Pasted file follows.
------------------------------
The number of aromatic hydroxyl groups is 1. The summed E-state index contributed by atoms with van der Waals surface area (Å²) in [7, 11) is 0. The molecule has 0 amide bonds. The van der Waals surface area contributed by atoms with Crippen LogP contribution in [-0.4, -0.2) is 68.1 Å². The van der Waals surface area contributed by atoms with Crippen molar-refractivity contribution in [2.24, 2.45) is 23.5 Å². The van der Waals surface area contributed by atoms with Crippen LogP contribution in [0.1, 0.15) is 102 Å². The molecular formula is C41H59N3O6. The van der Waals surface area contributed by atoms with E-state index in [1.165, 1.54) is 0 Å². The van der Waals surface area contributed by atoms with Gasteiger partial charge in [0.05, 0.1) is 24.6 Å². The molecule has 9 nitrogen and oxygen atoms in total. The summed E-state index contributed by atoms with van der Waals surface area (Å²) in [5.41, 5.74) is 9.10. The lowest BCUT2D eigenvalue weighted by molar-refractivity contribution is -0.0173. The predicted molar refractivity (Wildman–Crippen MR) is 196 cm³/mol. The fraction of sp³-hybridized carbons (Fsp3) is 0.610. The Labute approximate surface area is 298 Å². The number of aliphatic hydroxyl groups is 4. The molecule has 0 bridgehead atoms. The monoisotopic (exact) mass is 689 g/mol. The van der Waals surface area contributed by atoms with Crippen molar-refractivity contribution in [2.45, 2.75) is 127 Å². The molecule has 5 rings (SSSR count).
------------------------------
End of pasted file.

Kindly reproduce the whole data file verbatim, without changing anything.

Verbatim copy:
The number of aromatic hydroxyl groups is 1. The summed E-state index contributed by atoms with van der Waals surface area (Å²) in [7, 11) is 0. The molecule has 0 amide bonds. The van der Waals surface area contributed by atoms with Crippen LogP contribution in [-0.4, -0.2) is 68.1 Å². The van der Waals surface area contributed by atoms with Crippen molar-refractivity contribution in [2.24, 2.45) is 23.5 Å². The van der Waals surface area contributed by atoms with Crippen LogP contribution in [0.1, 0.15) is 102 Å². The molecular formula is C41H59N3O6. The van der Waals surface area contributed by atoms with E-state index in [1.165, 1.54) is 0 Å². The van der Waals surface area contributed by atoms with Gasteiger partial charge in [0.05, 0.1) is 24.6 Å². The molecule has 9 nitrogen and oxygen atoms in total. The summed E-state index contributed by atoms with van der Waals surface area (Å²) in [5.41, 5.74) is 9.10. The lowest BCUT2D eigenvalue weighted by molar-refractivity contribution is -0.0173. The predicted molar refractivity (Wildman–Crippen MR) is 196 cm³/mol. The fraction of sp³-hybridized carbons (Fsp3) is 0.610. The Labute approximate surface area is 298 Å². The number of aliphatic hydroxyl groups is 4. The molecule has 0 bridgehead atoms. The monoisotopic (exact) mass is 689 g/mol. The van der Waals surface area contributed by atoms with Crippen molar-refractivity contribution in [2.45, 2.75) is 127 Å². The molecule has 5 rings (SSSR count).